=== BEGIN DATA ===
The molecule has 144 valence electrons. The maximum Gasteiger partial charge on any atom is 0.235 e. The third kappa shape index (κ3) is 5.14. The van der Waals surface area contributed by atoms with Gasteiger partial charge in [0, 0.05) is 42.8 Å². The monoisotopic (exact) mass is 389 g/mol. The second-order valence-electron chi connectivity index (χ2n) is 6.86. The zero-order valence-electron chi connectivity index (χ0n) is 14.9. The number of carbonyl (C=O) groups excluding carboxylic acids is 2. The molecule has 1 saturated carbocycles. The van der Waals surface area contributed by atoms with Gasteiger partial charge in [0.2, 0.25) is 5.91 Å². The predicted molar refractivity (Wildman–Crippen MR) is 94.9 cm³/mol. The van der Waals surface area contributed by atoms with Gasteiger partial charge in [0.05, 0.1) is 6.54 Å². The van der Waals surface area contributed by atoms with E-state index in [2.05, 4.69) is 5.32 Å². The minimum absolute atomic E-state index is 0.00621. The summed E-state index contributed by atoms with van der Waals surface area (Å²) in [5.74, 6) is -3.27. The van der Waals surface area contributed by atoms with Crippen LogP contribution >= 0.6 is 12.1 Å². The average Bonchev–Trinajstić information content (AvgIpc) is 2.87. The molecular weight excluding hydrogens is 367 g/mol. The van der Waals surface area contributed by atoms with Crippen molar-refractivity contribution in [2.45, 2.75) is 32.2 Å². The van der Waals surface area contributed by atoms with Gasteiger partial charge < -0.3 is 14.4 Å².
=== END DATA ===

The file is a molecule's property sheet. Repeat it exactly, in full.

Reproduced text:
The molecule has 144 valence electrons. The maximum Gasteiger partial charge on any atom is 0.235 e. The third kappa shape index (κ3) is 5.14. The van der Waals surface area contributed by atoms with Gasteiger partial charge in [0, 0.05) is 42.8 Å². The monoisotopic (exact) mass is 389 g/mol. The second-order valence-electron chi connectivity index (χ2n) is 6.86. The zero-order valence-electron chi connectivity index (χ0n) is 14.9. The number of carbonyl (C=O) groups excluding carboxylic acids is 2. The molecule has 1 saturated carbocycles. The van der Waals surface area contributed by atoms with Gasteiger partial charge in [0.2, 0.25) is 5.91 Å². The predicted molar refractivity (Wildman–Crippen MR) is 94.9 cm³/mol. The van der Waals surface area contributed by atoms with Gasteiger partial charge in [0.05, 0.1) is 6.54 Å². The van der Waals surface area contributed by atoms with E-state index in [2.05, 4.69) is 5.32 Å². The minimum absolute atomic E-state index is 0.00621. The summed E-state index contributed by atoms with van der Waals surface area (Å²) in [5.74, 6) is -3.27. The van der Waals surface area contributed by atoms with Crippen LogP contribution >= 0.6 is 12.1 Å². The average Bonchev–Trinajstić information content (AvgIpc) is 2.87. The molecular weight excluding hydrogens is 367 g/mol. The van der Waals surface area contributed by atoms with Crippen molar-refractivity contribution in [2.45, 2.75) is 32.2 Å². The van der Waals surface area contributed by atoms with Gasteiger partial charge < -0.3 is 14.4 Å².